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Welcome to the Encyclopedia of Science Fiction, Fourth Edition. Some sample entries appear below. Click here for the Introduction; here for the masthead; here for Acknowledgments; here for the FAQ; here for advice on citations. Find entries via the search box above (more details here) or browse the menu categories in the grey bar at the top of this page.

Site updated on 20 June 2022
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Walsh, M C

(?   -?   ) US author of a Lost Race novel, The Golden Idol: A Tale of Adventure in Australia and New Zealand (1891), in which explorers discover and attempt to exploit an Underground treasure guarded by the last survivors of an extinct race, though the line may be preserved through the departure of the tale's protagonist with a woman he has fallen in love with. [JC]


The relationship of mythology to sf is close and deep, but not always obvious. Part of the confusion stems from the widely held belief that sf is itself a form of latter-day mythology, fulfilling comparable hungers in us. James Blish took issue with this argument, pointing out that myth is usually "static and final in intent and thus entirely contrary to the spirit of sf, which assumes continuous change". We restrict ourselves below to the role of traditional mythologies in sf and to the ...

Mayo, W S

(1811-1895) US physician and author whose Kaloolah; Or, Journeyings to the Djébel Kumri: An Autobiography of Jonathan Romer (1849) [for vts see Checklist] may have taken its hoax-like, factoid-filled story – with Mayo himself posing as the editor of Romer's manuscript – from Edgar Allan Poe's The Narrative of A Gordon Pym, of Nantucket (1838), and its exotic Fantastic Voyage narrative from the early works of Herman Melville, whose Moby-Dick: Or, The Whale (1851 2vols) was in ...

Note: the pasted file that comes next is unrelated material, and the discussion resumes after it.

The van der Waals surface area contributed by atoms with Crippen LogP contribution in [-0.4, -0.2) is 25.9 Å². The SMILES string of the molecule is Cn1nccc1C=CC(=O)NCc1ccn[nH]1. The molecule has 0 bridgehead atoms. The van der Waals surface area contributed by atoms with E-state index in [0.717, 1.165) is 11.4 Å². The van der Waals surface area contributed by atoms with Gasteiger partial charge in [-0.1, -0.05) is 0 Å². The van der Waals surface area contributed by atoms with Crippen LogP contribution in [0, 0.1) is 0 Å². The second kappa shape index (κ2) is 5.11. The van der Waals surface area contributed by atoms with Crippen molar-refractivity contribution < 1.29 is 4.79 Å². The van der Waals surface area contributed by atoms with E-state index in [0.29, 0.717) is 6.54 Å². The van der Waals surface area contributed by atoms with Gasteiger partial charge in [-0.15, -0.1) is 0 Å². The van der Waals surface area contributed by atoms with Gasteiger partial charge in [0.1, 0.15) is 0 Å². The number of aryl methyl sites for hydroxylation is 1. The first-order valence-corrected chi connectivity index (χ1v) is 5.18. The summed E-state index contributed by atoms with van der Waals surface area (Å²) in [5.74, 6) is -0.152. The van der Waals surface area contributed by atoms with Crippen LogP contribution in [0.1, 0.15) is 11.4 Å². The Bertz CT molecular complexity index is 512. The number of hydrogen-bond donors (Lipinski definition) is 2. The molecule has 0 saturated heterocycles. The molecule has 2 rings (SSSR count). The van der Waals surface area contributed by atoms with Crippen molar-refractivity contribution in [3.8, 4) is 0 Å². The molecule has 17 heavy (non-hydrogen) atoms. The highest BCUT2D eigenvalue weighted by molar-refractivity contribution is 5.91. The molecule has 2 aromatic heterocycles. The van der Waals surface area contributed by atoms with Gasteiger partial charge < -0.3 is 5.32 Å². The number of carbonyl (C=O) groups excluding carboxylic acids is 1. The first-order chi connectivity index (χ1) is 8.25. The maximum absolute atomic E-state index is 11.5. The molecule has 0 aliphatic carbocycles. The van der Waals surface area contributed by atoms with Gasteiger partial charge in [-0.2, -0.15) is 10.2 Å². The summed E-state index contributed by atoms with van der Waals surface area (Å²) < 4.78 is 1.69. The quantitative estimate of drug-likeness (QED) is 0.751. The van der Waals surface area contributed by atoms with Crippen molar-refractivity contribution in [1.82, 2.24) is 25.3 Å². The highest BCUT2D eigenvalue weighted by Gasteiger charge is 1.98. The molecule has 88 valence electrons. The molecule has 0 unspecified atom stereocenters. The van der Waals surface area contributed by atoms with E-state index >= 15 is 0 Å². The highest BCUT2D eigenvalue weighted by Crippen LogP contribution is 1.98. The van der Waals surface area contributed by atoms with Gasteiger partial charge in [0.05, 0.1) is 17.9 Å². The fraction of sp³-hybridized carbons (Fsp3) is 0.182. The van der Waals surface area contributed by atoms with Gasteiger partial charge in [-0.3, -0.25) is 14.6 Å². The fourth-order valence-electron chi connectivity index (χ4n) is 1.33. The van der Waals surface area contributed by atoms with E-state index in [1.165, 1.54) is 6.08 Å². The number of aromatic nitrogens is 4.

House, Brant

House Name associated with the magazine Secret Agent "X" (which see for fuller details). The Secret Agent "X" character was created by Paul Chadwick (1902-1972), who wrote many of the long lead stories by whose titles the issues are traditionally distinguished; another prolific contributor, also as House, was G T Fleming-Roberts (1910-1968). Seven of these title stories, mostly by Chadwick, were reissued as novels by Corinth Books in 1966 [see Checklist below]; but this attempted revival was ...

Captain Hazzard

US Pulp magazine, one issue, May 1938, published by Ace Magazines; no editor named but it was handled by A A Wyn (1898-1967) and his wife Rose Wyn. The (short) novel contained in this issue, "Python-Men of the Lost City", was by Paul Chadwick (1902-1972) under the alias Chester Hawks. Hazzard, an imitation of Doc Savage with great mental powers developed to overcome his blindness, along with a group of assistants, combats a master criminal. The lead novel was reprinted in facsimile in 1974 by ...

Robinson, Roger

(1943-    ) UK computer programmer, bibliographer and publisher, active in UK Fandom for many years. The Writings of Henry Kenneth Bulmer (1983 chap; rev 1984 chap) is an exhaustive Bibliography of one of the most prolific sf writers, and Who's Hugh?: An SF Reader's Guide to Pseudonyms (1987) is similarly exhaustive in its listing of Pseudonyms. Criticized at first for its failure to annotate its findings – so that, for instance, pseudonyms used for sf could not be ...

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